Where I've been?  Lebanon, TN (30 miles east of Nashville).  Why?  Reuniting with a college roommate (hi, Michelle!). 

one of the Nashville bridges
Like many people in the pre-email, pre-Facebook days, Michelle and I graduated and kept in touch for a few years.  Then, life intervened and we drifted apart.  We were living half a continent apart, when long-distance phone calls were still expensive, and both of us were starting careers and working on relationships. 

Luckily for me, when my book came out and Michelle read about it in our alumni newsletter, she emailed me and we reconnected.  Emails were great and then Facebook made things better.  Last year, I took a look at the map and realized that we both live on I-40 and that somewhere east of Nashville would be halfway.  The planning began.

On Tuesday night, we saw each other in person for the first time since 1994, and, magically, we picked up right where we left off.  We talked and talked and talked and walked in some heat while we talked, ate in some diners and restaurants while we talked, and drank coffee in one excellent bakery while we talked.  While we had filled each other in over email on the basics of our lives, there were lots and lots of gaps, lots and lots of stories that needed telling.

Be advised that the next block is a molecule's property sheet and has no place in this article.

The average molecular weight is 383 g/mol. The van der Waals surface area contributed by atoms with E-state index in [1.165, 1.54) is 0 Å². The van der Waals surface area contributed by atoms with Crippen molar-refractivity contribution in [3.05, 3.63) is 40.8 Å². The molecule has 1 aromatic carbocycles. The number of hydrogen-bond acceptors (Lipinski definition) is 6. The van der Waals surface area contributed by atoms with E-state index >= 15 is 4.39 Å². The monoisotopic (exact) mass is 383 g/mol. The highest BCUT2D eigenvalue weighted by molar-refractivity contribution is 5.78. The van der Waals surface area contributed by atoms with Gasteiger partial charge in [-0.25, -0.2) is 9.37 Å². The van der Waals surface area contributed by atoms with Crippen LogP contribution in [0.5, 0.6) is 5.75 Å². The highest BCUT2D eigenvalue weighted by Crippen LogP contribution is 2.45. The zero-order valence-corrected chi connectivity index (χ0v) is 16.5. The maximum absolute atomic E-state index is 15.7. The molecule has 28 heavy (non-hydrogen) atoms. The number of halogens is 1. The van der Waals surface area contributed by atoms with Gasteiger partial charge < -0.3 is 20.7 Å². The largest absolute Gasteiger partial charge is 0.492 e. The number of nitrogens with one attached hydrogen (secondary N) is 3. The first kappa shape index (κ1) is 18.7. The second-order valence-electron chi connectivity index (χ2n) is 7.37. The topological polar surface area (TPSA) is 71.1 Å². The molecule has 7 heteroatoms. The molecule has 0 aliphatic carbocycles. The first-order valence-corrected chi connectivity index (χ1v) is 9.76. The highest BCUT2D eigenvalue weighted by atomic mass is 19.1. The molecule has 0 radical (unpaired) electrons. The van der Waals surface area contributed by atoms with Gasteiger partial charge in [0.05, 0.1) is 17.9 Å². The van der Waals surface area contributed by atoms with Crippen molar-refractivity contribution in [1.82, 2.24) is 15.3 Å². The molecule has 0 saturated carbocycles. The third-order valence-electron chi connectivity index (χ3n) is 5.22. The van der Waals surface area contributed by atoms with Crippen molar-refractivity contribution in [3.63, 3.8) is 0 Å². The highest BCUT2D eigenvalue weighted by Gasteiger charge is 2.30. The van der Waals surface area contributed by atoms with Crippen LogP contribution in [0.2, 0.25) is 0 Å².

As I drove home yesterday, I thought about the narratives of each of our lives, and how we chose to tell them.  We were not chronological.  Our stories skipped like rocks on a flat Minnesota lake.  Luckily, we had bonded at that age just between our youth and our adulthood, and so we had a lot of foundational knowledge about each other.  I also thought about how I framed each of my stories, trying to be honest and thorough.  This is one of the amazing things about a true friend: that even after nearly two decades, I was still comfortable talking intimately with Michelle and I knew that she would treat my narrative with care.  Michelle is one of the most amazing, talented, and caring people that I know, and I am so thankful that she is back in my life!

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Now, aside from a brief and nearby weekend trip, I should be settled down at home for at least a month.  Expect the poetry to begin churning!